In 2011, the city of Peterborough, England came up with a novel strategy fund socially beneficial programs known as a Social Impact Bond. The goal, in this case, was to reduce recidivism, or re-incarceration rates, among the most at-risk populations of inmates in their prison. Traditionally, there has been some government funding for this sort of thing, and the non-profit sector runs programs as well, but the new strategy here was to provide a results-based incentive for non-profits.
Recognizing that reducing recidivism rates saves the city money by lowering the economic burden on taxpayers who no longer have to pay to house as many prisoners, and increases the overall economic output and tax base, the city set up a new financing structure: If the non-profits addressing this issue achieved measureable success, the city could repay a new social impact bond with interest. If recidivism rates did not improve, however, the bondholders would be stuck footing the bill—the idea is risk/reward adjustment to increase competition and innovation, and ultimately lead to better outcomes.
There has been some criticism of social impact bonds, mainly because it’s too soon to know the results (Peterborough is scheduled to release its first financial and programmatic reports this year), so there’s no telling if it will actually yield better results or ultimately lead to more funding for these programs. But that hasn’t stopped the idea from spreading to this side of the pond. The first major social impact bond in the U.S. was floated in New York City in 2012 with financing from Goldman Sachs, with $7.2 of the $9.6 million total guaranteed by Mayor Bloomberg’s private charity, Bloomberg Philanthropies. It also prompted the Rockefeller Foundation to hold a nationwide search for proposals from state and local governments, and has most recently led to the largest social impact bond measure to date, which was announced earlier this week by Massachusetts Governor Deval Patrick.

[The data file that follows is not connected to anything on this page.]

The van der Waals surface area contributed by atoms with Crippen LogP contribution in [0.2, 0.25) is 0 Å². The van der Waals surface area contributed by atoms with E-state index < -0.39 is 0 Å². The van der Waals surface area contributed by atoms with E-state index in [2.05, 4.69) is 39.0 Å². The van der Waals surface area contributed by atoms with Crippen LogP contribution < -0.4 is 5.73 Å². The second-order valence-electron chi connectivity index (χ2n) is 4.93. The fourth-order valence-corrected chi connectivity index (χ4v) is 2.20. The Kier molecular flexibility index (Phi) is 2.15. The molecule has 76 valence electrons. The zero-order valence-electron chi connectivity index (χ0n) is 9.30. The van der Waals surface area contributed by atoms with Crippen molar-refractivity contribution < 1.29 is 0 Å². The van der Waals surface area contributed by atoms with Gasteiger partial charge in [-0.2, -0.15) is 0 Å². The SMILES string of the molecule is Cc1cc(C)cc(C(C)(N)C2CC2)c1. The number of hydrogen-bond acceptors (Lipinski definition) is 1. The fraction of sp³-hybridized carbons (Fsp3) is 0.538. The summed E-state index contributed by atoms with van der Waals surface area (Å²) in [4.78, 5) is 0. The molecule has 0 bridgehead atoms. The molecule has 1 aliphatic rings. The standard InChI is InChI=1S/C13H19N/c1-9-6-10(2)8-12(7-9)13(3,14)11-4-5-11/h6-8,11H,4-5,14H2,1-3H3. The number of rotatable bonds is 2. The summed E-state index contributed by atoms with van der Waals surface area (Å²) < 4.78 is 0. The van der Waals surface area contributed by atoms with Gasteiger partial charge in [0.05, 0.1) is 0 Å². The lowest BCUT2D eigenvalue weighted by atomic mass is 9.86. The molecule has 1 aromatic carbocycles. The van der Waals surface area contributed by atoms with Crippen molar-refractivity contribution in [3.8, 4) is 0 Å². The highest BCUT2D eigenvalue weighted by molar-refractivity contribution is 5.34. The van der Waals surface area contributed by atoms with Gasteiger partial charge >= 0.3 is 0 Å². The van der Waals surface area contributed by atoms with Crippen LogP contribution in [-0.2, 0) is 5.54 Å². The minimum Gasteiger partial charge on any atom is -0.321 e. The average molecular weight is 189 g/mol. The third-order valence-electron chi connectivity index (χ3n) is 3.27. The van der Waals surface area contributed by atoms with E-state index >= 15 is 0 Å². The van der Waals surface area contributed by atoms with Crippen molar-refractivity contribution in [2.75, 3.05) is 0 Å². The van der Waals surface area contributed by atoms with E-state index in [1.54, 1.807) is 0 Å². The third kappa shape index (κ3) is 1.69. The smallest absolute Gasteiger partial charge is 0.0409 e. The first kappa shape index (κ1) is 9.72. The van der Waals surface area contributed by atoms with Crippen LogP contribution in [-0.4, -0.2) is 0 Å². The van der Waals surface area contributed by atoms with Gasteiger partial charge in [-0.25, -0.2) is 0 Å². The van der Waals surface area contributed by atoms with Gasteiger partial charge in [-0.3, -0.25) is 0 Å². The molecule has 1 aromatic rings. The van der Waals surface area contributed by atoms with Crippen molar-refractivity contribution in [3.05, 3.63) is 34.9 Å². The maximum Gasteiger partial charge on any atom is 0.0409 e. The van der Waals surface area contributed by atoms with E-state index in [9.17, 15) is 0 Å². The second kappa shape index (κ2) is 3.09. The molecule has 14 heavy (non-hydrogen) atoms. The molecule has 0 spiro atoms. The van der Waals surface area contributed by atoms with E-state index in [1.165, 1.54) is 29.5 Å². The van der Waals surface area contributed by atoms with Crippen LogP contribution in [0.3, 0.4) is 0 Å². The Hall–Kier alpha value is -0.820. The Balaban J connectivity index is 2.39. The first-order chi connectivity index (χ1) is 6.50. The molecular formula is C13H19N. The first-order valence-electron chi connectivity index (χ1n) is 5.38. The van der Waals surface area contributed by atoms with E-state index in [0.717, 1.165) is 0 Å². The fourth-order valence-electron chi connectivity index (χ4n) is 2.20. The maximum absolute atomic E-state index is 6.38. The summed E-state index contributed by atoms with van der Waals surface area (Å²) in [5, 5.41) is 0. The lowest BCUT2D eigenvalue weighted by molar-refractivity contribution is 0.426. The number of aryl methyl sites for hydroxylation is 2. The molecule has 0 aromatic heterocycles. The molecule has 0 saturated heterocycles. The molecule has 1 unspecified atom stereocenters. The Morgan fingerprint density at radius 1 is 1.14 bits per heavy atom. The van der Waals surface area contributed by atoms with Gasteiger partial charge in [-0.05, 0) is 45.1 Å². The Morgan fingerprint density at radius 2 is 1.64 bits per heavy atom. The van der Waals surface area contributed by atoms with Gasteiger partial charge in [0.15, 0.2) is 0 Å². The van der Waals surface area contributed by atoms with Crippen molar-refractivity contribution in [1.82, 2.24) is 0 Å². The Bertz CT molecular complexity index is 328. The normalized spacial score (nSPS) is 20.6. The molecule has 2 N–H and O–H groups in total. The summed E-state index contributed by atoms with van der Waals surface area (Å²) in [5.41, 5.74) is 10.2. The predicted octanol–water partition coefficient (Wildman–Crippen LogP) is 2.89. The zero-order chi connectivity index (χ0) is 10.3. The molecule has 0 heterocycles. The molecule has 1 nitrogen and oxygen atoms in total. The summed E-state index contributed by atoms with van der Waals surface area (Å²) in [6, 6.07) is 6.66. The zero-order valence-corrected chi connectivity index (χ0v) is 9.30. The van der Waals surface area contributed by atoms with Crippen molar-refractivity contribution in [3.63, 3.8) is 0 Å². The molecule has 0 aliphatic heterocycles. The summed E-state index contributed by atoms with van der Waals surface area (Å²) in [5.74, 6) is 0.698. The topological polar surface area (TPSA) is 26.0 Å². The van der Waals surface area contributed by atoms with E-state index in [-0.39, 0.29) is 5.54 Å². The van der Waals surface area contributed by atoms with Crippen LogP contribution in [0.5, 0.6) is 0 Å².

Another recidivism reduction effort, The Massachusetts Juvenile Justice Pay for Success Initiative is a $27 million program, largely funded by philanthropy from the financial sector. Third Sector Capital Partners, a nonprofit advisory firm, has been putting together contributions for the initiative, and got Goldman Sachs to put up a $9 million loan. The Laura and John Arnold Foundation, which has initiatives that focus on justice and accountability, also put $3.7 million toward the project.
The program, which will be administered by the non-profit group Roca, has a target of reducing re-incarceration rates by 40% among those it serves. If this goal is achieved, Goldman will receive its $9 million back plus 5% annual interest, with a $1 million cap on net gains. Lenders contributing smaller sums will have similar deals, but their interest rates are lower. According to CNBC, the Arnold Foundation and others plan to put any gains from the program back into funding for similar Social Impact Bonds.
Social impact bonds have also been used to fund preschool in Utah, but so far most seem to be focused on recidivism. Should they prove successful, however, we will likely see more initiatives funded this way, and more philanthropists jumping into this space.